PONTIAC, Ill. – About 5,000 tons of trash from Chicago and the surrounding area is dumped every day at a landfill in Livingston County, but hardly any of it goes to waste.
Like many active landfills, the one operated by Republic Services in Pontiac has found a way to take our trash and convert it into energy – lots of energy. At any given time, Republic’s landfill gas power plant generates enough energy to sustain 10,000 homes.
The operation is one of more than 600 projects launched nationwide under the Environmental Protection Agency's Landfill Methane Outreach Program, which works with waste companies to reduce or avoid methane emissions from landfills. Since the program began 20 years ago, participating landfills have avoided releasing a total of 345 million metric tons of carbon dioxide, according to the EPA.
“Modern landfills are critical to economic development and responsible environmental stewardship,” said Brian Holcomb, general manager of Republic’s Chicago operations, during a tour of the landfill in June. “Most people don’t understand them [and think] it’s just waste. But it’s what you do with the waste that’s important.”
Once it’s collected from city sidewalks and alleys, Chicago’s trash gets hauled off to four different landfills – two in Illinois and two in Indiana, and all about 100 miles from the city – including Republic’s site a couple miles off I-55 in Pontiac. After checking in at the landfill’s entrance, garbage trucks climb a 150-foot hill to reach the 10-acre hole where about a year’s worth of trash is being dumped, condensed and eventually covered with an airtight liner. Once the current “cell,” as Republic calls it, is filled, the company will begin collecting waste at a new cell that is being prepared now.
As the waste decomposes, it produces what is known as landfill gas, made up primarily of methane and carbon dioxide, both greenhouse gases that contribute to global warming. Older landfills don't have efficient ways of capturing this gas, so it escapes into the atmosphere, but many modern landfills employ an elaborate network of pipes and vacuums to capture the gases, which are then directed to a renewable fuel facility that converts them into energy.
“We capture all of it,” Holcomb said of the methane produced from decomposing waste. “In fact, this landfill reduces greenhouse gas emissions.”
In 2016, when the landfill received more than 1.4 million tons of trash, it also removed 0.5 million tons of carbon dioxide from the air, equivalent to the carbon emissions produced by about 100,000 vehicles in a year.
How exactly does trash dumped into a giant hole come out as energy? Think of the hole as a bathtub, Holcomb said.
“It’s excavated, lined and then there’s a drainage layer that’s covered with a fabric that acts as a filter,” he said. “The ‘bathtub’ is then pitched slightly toward a sump so that as the waste decomposes, two things happen: Some liquid is produced, and some gas is produced. The liquid drains to the low end of the tub, where it’s pumped out and sent to a treatment plant. The gas is collected through a series of installed pipelines, where it’s extracted and then directed to our gas-to-energy plant.”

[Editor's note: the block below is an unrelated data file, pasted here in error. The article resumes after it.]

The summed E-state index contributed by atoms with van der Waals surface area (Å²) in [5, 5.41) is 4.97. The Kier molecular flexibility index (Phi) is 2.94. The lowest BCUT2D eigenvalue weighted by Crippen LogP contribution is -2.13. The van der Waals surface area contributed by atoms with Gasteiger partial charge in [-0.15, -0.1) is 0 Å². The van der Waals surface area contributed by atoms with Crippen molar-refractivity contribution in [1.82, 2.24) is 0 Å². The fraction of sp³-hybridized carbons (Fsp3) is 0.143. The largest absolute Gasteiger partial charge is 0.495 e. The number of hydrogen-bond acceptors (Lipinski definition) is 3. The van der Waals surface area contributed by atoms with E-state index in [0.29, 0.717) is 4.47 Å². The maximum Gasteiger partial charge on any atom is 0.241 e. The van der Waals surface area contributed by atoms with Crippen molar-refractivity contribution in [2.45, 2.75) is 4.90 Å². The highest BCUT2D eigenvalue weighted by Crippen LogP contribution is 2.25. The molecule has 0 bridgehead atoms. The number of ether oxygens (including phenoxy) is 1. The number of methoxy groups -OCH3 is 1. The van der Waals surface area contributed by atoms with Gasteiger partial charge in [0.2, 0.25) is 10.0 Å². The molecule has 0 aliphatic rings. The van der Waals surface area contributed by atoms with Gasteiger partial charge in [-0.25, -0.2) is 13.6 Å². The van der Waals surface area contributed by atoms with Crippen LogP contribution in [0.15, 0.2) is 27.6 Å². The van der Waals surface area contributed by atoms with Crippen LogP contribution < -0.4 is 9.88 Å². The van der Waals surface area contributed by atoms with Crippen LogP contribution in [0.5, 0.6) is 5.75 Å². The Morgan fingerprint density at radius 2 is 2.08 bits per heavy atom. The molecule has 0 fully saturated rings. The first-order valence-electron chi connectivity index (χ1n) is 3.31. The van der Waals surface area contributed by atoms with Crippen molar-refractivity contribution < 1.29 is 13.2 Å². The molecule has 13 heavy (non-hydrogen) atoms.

After it’s compressed and dried, the gas is sent to Hoosier Energy, which has the rights to the gas produced at the landfill. The company, based in Bloomington, Indiana, then converts the gas to energy, which it sells to utility providers like ComEd.
Republic gets a few pennies for each kilowatt of energy that is generated, Holcomb said. The payments help to offset some of the costs to build and maintain the system of pipes and pumps that collect gases from decomposing waste.
Although capturing the gases is expensive, waste companies are required to collect and control gas under the Clean Air Act or risk receiving fines from the federal or state EPA. Companies are also allowed to flare, or burn, landfill gas. The process prevents the gas from escaping into the air but fails to convert it into energy.
In addition to the expensive network of pipes and vacuums, Republic uses a credit card-thin layer of specialized plastic to contain waste liquids within the landfill. The liner sits atop about three feet of clay.
“We’re lining and fuse welding synthetic plastic on the bottom of these things,” Holcomb said. “It’s seamlessly welded and tested so that it’s watertight, and then it’s covered with a layer of sand. Even if you had liquid on top of that clay, it would take a long time to seep through.”
The system allows Republic and other landfill operators to make the process of waste decomposition, which lasts 30 years, relatively clean.
“People think of [landfills] as a hole in the ground that you fill and cover,” Holcomb said. “But they really are structures.”
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